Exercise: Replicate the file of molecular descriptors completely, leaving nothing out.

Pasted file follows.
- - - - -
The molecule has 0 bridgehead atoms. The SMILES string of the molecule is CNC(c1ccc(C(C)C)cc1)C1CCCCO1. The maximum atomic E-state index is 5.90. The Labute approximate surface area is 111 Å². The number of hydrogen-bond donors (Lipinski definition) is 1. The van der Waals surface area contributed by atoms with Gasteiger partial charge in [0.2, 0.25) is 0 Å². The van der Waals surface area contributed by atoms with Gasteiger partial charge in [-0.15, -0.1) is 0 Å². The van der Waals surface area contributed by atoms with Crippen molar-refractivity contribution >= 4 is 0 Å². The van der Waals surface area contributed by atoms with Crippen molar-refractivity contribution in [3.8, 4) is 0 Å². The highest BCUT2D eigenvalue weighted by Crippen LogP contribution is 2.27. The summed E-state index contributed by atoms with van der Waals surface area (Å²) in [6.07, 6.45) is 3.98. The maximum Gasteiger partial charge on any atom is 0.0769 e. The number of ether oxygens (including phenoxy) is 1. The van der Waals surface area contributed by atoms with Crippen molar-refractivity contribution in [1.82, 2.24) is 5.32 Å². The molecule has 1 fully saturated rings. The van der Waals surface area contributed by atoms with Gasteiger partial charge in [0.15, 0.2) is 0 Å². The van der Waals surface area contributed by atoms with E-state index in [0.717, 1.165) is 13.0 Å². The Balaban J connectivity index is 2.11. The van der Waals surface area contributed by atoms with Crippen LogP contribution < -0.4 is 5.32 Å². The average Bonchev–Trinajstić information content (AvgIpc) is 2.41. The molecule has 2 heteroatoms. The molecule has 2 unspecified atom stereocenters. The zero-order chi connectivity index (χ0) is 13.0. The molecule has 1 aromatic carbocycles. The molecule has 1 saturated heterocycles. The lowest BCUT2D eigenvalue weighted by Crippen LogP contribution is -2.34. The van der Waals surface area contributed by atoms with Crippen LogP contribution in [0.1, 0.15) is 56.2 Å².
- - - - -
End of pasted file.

The molecule has 0 bridgehead atoms. The SMILES string of the molecule is CNC(c1ccc(C(C)C)cc1)C1CCCCO1. The maximum atomic E-state index is 5.90. The Labute approximate surface area is 111 Å². The number of hydrogen-bond donors (Lipinski definition) is 1. The van der Waals surface area contributed by atoms with Gasteiger partial charge in [0.2, 0.25) is 0 Å². The van der Waals surface area contributed by atoms with Gasteiger partial charge in [-0.15, -0.1) is 0 Å². The van der Waals surface area contributed by atoms with Crippen molar-refractivity contribution >= 4 is 0 Å². The van der Waals surface area contributed by atoms with Crippen molar-refractivity contribution in [3.8, 4) is 0 Å². The highest BCUT2D eigenvalue weighted by Crippen LogP contribution is 2.27. The summed E-state index contributed by atoms with van der Waals surface area (Å²) in [6.07, 6.45) is 3.98. The maximum Gasteiger partial charge on any atom is 0.0769 e. The number of ether oxygens (including phenoxy) is 1. The van der Waals surface area contributed by atoms with Crippen molar-refractivity contribution in [1.82, 2.24) is 5.32 Å². The molecule has 1 fully saturated rings. The van der Waals surface area contributed by atoms with Gasteiger partial charge in [0.15, 0.2) is 0 Å². The van der Waals surface area contributed by atoms with E-state index in [0.717, 1.165) is 13.0 Å². The Balaban J connectivity index is 2.11. The van der Waals surface area contributed by atoms with Crippen LogP contribution < -0.4 is 5.32 Å². The average Bonchev–Trinajstić information content (AvgIpc) is 2.41. The molecule has 2 heteroatoms. The molecule has 2 unspecified atom stereocenters. The zero-order chi connectivity index (χ0) is 13.0. The molecule has 1 aromatic carbocycles. The molecule has 1 saturated heterocycles. The lowest BCUT2D eigenvalue weighted by Crippen LogP contribution is -2.34. The van der Waals surface area contributed by atoms with Crippen LogP contribution in [0.1, 0.15) is 56.2 Å².